What to Do with a Plain Old Church

You may have noticed that the people in your fellowship are about as exciting as the credits at the end of a movie.     

Everyone knows what to do when the credits start rolling.  You get up, collect your empty popcorn box, and leave.  A thousand or more names will scroll on your way out, and they’ll still be scrolling by the time you get in the car.  Nobody cares who was “Key Grip” or “Assistant Wardrobe Supervisor,” except maybe that person’s mom.  The rest of us amble zombie-like to the exit.  It was a long movie.

Romans is a long book.  Some of the chapters are difficult to understand.   Maybe a few of them inspired you, like chapter 3 on being justified, or chapter 6 about sanctification or chapter 8 about all things working together for good.  But when chapter 16 finally came along and the credits started rolling—a list of names long and difficult to pronounce—our first instinct was to skip it.

This suggests a deeper problem related to our overall estimation of the church.  Real names are often in danger of being utterly demoted, lost on a sea of models, structures, approaches, and strategies.

For instance, contemporary church culture tends to depend on full-buffet programming. Unfortunately, the “names” involved with it easily become consumers.  Of course old school wasn’t any better—when steeples and choirs and one hour moralistic sermons reigned supreme.  In that scenario “names” existed to maintain the fading pulse of the past.

Meanwhile, the recovery/restoration models, sincerely trying to rekindle first century practice, deem whatever they don’t like in the others as pagan and unbiblical.  The “names” within it end up vulnerable to elitism.  Then there’s the anti-church crowd who brands everything even slightly ecclesiastical as foolish.  Connected “names” aren’t connected, because they’ve been told that real spirituality means belonging only to something invisible and self-prescribed.

Regrettably our “inconsequential” list of names from Romans 16, has, especially in our time, found itself often borrowed for something more important than itself.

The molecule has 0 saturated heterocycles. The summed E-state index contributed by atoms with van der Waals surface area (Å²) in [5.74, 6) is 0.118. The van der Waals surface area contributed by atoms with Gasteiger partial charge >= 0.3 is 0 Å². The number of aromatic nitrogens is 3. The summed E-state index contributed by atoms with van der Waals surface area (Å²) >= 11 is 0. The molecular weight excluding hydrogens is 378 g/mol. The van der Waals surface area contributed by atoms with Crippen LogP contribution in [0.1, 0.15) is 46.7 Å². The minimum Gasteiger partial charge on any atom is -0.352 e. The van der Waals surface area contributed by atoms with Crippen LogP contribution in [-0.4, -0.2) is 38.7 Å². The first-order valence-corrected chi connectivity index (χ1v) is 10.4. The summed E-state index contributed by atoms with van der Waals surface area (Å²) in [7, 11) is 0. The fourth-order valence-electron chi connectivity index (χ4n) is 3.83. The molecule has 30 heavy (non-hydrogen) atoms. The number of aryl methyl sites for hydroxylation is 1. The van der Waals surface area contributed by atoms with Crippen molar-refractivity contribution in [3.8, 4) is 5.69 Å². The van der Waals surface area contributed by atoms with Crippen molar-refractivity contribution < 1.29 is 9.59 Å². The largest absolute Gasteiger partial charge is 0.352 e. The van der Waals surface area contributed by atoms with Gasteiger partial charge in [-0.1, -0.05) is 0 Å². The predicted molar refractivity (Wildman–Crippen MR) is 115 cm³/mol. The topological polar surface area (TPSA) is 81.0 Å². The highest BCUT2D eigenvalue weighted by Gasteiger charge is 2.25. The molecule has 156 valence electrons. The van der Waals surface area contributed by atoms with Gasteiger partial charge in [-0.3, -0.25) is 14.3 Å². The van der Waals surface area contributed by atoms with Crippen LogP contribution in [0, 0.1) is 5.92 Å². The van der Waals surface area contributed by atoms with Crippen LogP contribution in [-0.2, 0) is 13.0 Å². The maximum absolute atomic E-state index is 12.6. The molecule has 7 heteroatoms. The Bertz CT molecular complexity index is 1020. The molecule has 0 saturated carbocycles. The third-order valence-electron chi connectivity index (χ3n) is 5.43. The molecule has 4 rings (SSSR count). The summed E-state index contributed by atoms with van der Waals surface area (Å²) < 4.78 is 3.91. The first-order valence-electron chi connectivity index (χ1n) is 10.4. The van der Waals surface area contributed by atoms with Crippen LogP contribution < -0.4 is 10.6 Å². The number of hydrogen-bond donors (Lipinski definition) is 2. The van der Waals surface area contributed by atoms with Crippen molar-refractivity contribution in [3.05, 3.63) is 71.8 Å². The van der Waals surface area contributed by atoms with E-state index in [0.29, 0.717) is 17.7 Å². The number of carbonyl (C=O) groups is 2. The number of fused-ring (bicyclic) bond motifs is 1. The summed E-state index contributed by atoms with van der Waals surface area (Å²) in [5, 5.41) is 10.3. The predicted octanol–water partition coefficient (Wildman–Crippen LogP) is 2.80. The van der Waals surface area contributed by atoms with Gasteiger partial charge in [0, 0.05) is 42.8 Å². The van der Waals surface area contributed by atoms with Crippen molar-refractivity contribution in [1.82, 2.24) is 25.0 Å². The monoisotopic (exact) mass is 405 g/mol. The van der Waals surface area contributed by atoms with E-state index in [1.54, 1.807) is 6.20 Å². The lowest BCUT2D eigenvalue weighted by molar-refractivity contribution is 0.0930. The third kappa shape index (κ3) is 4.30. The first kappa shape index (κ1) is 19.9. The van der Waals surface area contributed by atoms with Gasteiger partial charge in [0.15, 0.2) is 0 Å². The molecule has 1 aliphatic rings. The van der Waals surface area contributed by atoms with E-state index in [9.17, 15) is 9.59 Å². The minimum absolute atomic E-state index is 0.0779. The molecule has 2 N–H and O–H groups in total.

So what happens when you’ve got a bunch of names that aren’t attached to any ideological agendas?  They’re terribly plain.  Can such a church be fixed?

Maybe it’s not broken.

Romans 16 demonstrates ‘Church’ as people who jointly hold the Gospel of God—the same as mentioned in Romans chapter 1 and that unfurls throughout the subsequent 15 chapters—of sin and blood and grace, of sanctification, newness of life, freedom, and glory, of sacrifice, service, and love in Christ.  The fellowship of these folks provide the very setting of the gospel’s operation.

As Paul lists them, he reveals not only his relationship with them, but their relationship with one another.   They have different stories, like Epaenetus, who was the first person in all of Asia to believe in Christ (v. 5).  This veteran of the faith could probably have given quite some testimonies about guiding others who came along after him.  Ampliatus, and Stachys are “beloved,” maybe due to some endearing anecdotes known by the apostle Paul, but unspecified here in the text (v. 8, 9).  Apelles is “approved,” presumably after suffering grave hardships for his faith (v. 10).  Rufus is “chosen,” (v. 13), not an especially unique characteristic among Christians (for we have all been chosen), but perhaps still a significant feature if he was one who had for a while fiercely lived against the gospel, only to be saved.  It might explain why his mother was mentioned along with him, for who is more involved in restoring a prodigal than his Christian mother?

These names have different services, like Priscilla and Aquila who graciously hosted the church in their home (v. 5).  Mary, Andronicus and Junia, Urbanus, Tryphana, Tryphosa, and Persis had all worked on behalf of Christ and His church (v. 6, 7, 9, 12).  We don’t know the details, but we trust they were many, and were difficult.

Finally there were those who simply “belonged” (vv. 10-11), and were “with” others (vv.14-15).

What should we do with all these plain folk?

Don’t ask the church growth gurus who think there aren’t enough names to bother with, or the contemporary crowd who thinks they need more gadgets.  Don’t ask the traditionalists who want to congratulate them on their non-use of electric guitars.  For sure don’t ask the anti-church crowd, who feels we should dispose of them.

These names and their stories and their works are the result of the eternal wisdom of God, the hard work of Christ, the gospel. They aren’t to be used for a goal.  They are the goal.

What should we do with them?

Ask Paul.

He said to kiss them (v. 16).

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